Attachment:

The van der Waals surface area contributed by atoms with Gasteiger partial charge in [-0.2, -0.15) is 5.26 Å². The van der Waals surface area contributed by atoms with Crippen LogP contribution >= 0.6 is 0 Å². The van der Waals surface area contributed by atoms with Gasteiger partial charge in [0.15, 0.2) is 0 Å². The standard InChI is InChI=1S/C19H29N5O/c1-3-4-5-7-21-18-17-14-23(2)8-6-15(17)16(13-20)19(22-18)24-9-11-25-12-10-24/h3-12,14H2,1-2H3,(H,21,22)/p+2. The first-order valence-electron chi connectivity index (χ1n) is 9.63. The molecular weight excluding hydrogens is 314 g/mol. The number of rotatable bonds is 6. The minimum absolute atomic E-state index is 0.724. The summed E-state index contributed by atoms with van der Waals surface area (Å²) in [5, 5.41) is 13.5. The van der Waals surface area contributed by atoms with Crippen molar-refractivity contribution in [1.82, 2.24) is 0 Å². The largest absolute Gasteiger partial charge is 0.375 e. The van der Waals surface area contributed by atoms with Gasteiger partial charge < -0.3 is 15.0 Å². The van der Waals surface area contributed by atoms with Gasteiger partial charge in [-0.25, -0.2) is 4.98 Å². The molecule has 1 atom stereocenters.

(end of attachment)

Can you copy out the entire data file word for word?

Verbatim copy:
The van der Waals surface area contributed by atoms with Gasteiger partial charge in [-0.2, -0.15) is 5.26 Å². The van der Waals surface area contributed by atoms with Crippen LogP contribution >= 0.6 is 0 Å². The van der Waals surface area contributed by atoms with Gasteiger partial charge in [0.15, 0.2) is 0 Å². The standard InChI is InChI=1S/C19H29N5O/c1-3-4-5-7-21-18-17-14-23(2)8-6-15(17)16(13-20)19(22-18)24-9-11-25-12-10-24/h3-12,14H2,1-2H3,(H,21,22)/p+2. The first-order valence-electron chi connectivity index (χ1n) is 9.63. The molecular weight excluding hydrogens is 314 g/mol. The number of rotatable bonds is 6. The minimum absolute atomic E-state index is 0.724. The summed E-state index contributed by atoms with van der Waals surface area (Å²) in [5, 5.41) is 13.5. The van der Waals surface area contributed by atoms with Crippen molar-refractivity contribution in [1.82, 2.24) is 0 Å². The largest absolute Gasteiger partial charge is 0.375 e. The van der Waals surface area contributed by atoms with Gasteiger partial charge < -0.3 is 15.0 Å². The van der Waals surface area contributed by atoms with Gasteiger partial charge in [-0.25, -0.2) is 4.98 Å². The molecule has 1 atom stereocenters.